When you are trying to handicap the pitching matchup of any baseball game, a pitcher’s WHIP is crucial to know because it gives you a better indication of how a pitcher is performing. WHIP is an acronym that stands for “Walks + Hits per Innings Pitched”. This category is a better representation of why and how a pitcher could have such a good or bad ERA.

Side note: The E.R.A is determined by how many earned runs a pitcher gives up divided by how many innings he’s pitched. This format is based on a nine-inning game. Therefore, if a pitcher gave up one earned run over nine innings, his ERA would be 1.00. However, a pitcher’s ERA could be misleading. A pitcher could strike out the side or give up three hits and be the beneficiary of a double play and get out of the inning unscathed. Both scenarios would result in an ERA of 0.00, but that ERA is achieved in very different ways, which is why the WHIP statistic is so helpful.

How is WHIP Measured?

 

Unlike the majority of other statistics in baseball, WHIP is one of the easiest categories to measure. The WHIP can help us determine the effectiveness a pitcher has against each individual hitter. As the pitcher progresses through the lineup, his WHIP will either go up or down. If we look at the example in the paragraph above, the pitcher who struck out the side will have a WHIP of 0.00, while the other pitcher who gave up three hits and no runs will have a WHIP of 3.00.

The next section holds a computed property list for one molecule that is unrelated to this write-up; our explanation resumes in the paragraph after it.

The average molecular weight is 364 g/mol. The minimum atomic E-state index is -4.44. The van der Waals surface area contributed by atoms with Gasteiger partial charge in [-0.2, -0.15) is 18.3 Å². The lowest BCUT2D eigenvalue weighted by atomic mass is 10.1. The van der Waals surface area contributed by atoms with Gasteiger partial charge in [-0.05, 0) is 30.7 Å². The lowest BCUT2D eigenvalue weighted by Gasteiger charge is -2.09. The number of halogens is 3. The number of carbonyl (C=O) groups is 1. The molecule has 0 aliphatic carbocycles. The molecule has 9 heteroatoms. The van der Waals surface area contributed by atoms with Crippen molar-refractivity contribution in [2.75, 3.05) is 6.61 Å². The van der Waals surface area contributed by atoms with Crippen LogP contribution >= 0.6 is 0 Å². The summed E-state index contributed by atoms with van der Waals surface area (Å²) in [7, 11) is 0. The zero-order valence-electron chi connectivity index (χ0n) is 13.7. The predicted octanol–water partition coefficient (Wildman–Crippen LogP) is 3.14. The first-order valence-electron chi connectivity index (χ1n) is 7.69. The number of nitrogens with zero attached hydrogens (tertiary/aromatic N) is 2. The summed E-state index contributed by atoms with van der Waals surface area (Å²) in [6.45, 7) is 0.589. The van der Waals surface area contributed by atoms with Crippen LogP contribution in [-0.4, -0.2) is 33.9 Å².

What Does WHIP Tell Us?

 

When it comes to Major League-caliber pitchers a good WHIP is around 1.00. Anything below 1.00 is outstanding (potential Cy Young worthy) since it demonstrates how dominant a pitcher is. If a pitcher has a WHIP north of 1.75, the chances of that pitcher having a low ERA and, more importantly, a winning record, is very slim. If you told me a pitcher with a WHIP of 1.75+ allows nearly two baserunners to reach per inning then I would like my chances betting on the team that gets to constantly hit with runners on base.

WHIP vs ERA